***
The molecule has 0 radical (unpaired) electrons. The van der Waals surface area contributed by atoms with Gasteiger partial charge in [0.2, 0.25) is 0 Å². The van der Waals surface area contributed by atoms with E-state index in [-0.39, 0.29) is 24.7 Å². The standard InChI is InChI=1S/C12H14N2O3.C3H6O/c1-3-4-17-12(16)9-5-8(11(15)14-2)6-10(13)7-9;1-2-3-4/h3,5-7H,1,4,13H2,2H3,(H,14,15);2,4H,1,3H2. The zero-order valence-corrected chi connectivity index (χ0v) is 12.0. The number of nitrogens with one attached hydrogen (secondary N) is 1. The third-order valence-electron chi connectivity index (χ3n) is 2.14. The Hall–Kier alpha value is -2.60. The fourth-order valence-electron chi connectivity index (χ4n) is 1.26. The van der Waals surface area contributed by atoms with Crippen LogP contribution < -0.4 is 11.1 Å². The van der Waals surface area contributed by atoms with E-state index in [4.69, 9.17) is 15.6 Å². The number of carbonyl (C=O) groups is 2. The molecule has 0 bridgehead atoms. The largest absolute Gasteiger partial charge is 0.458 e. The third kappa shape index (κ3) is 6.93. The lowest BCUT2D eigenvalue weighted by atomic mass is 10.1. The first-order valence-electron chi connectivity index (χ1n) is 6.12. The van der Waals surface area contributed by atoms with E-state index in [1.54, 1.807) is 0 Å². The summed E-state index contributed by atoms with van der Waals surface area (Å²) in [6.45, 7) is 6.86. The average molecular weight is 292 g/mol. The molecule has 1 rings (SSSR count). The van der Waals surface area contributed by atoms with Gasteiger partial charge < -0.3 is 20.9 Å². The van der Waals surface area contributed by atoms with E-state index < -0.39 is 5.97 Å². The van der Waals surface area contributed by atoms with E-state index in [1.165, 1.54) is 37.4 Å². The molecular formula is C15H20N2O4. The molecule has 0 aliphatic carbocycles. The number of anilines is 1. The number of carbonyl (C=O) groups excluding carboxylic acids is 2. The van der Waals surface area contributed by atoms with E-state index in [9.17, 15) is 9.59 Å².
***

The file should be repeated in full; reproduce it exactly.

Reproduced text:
The molecule has 0 radical (unpaired) electrons. The van der Waals surface area contributed by atoms with Gasteiger partial charge in [0.2, 0.25) is 0 Å². The van der Waals surface area contributed by atoms with E-state index in [-0.39, 0.29) is 24.7 Å². The standard InChI is InChI=1S/C12H14N2O3.C3H6O/c1-3-4-17-12(16)9-5-8(11(15)14-2)6-10(13)7-9;1-2-3-4/h3,5-7H,1,4,13H2,2H3,(H,14,15);2,4H,1,3H2. The zero-order valence-corrected chi connectivity index (χ0v) is 12.0. The number of nitrogens with one attached hydrogen (secondary N) is 1. The third-order valence-electron chi connectivity index (χ3n) is 2.14. The Hall–Kier alpha value is -2.60. The fourth-order valence-electron chi connectivity index (χ4n) is 1.26. The van der Waals surface area contributed by atoms with Crippen LogP contribution < -0.4 is 11.1 Å². The van der Waals surface area contributed by atoms with E-state index in [4.69, 9.17) is 15.6 Å². The number of carbonyl (C=O) groups is 2. The molecule has 0 bridgehead atoms. The largest absolute Gasteiger partial charge is 0.458 e. The third kappa shape index (κ3) is 6.93. The lowest BCUT2D eigenvalue weighted by atomic mass is 10.1. The first-order valence-electron chi connectivity index (χ1n) is 6.12. The van der Waals surface area contributed by atoms with E-state index in [1.54, 1.807) is 0 Å². The summed E-state index contributed by atoms with van der Waals surface area (Å²) in [6.45, 7) is 6.86. The average molecular weight is 292 g/mol. The molecule has 1 rings (SSSR count). The van der Waals surface area contributed by atoms with Gasteiger partial charge < -0.3 is 20.9 Å². The van der Waals surface area contributed by atoms with E-state index < -0.39 is 5.97 Å². The van der Waals surface area contributed by atoms with E-state index in [1.165, 1.54) is 37.4 Å². The molecular formula is C15H20N2O4. The molecule has 0 aliphatic carbocycles. The number of anilines is 1. The number of carbonyl (C=O) groups excluding carboxylic acids is 2. The van der Waals surface area contributed by atoms with E-state index in [9.17, 15) is 9.59 Å².